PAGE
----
• unclean, clothed in rags, and profoundly ignorant.  Their mother was lik_hem.  But the father and the grandmother were a couple of fiends.  They go_runk whenever they could; then they fought each other or anybody else wh_ame in the way; they cursed and swore always, drunk or sober; John Canty wa_ thief, and his mother a beggar.  They made beggars of the children, bu_ailed to make thieves of them.  Among, but not of, the dreadful rabble tha_nhabited the house, was a good old priest whom the King had turned out o_ouse and home with a pension of a few farthings, and he used to get th_hildren aside and teach them right ways secretly. Father Andrew also taugh_om a little Latin, and how to read and write; and would have done the sam_ith the girls, but they were afraid of the jeers of their friends, who coul_ot have endured such a queer accomplishment in them.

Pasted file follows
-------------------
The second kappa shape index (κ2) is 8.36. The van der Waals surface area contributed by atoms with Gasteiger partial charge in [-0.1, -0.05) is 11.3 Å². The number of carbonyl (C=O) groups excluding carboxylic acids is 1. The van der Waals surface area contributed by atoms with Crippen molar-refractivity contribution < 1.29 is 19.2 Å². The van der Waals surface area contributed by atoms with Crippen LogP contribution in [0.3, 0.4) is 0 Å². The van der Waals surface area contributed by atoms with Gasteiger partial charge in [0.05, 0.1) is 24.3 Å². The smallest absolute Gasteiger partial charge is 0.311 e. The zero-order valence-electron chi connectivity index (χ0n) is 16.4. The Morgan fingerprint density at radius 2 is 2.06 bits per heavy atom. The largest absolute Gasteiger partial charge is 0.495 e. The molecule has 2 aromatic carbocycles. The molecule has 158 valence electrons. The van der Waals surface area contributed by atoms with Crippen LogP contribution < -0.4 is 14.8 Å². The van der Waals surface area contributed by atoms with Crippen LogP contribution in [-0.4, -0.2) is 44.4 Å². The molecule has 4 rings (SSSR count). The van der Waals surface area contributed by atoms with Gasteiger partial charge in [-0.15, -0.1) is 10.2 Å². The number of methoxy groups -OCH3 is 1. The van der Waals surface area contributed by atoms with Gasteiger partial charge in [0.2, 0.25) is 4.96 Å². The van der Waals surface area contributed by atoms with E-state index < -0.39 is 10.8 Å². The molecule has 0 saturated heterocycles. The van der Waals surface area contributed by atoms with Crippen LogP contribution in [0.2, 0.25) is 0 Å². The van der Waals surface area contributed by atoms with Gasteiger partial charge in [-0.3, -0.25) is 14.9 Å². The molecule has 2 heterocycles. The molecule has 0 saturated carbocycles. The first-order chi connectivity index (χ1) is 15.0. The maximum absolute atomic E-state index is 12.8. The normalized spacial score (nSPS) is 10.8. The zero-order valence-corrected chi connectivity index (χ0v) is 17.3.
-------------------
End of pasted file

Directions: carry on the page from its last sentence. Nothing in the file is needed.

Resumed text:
• All Offal Court was just such another hive as Canty's house. Drunkenness, rio_nd brawling were the order, there, every night and nearly all night long.
  • Broken heads were as common as hunger in that place.  Yet little Tom was no_nhappy.  He had a hard time of it, but did not know it.  It was the sort o_ime that all the Offal Court boys had, therefore he supposed it was th_orrect and comfortable thing.  When he came home empty-handed at night, h_new his father would curse him and thrash him first, and that when he wa_one the awful grandmother would do it all over again and improve on it; an_hat away in the night his starving mother would slip to him stealthily wit_ny miserable scrap or crust she had been able to save for him by going hungr_erself, notwithstanding she was often caught in that sort of treason an_oundly beaten for it by her husband.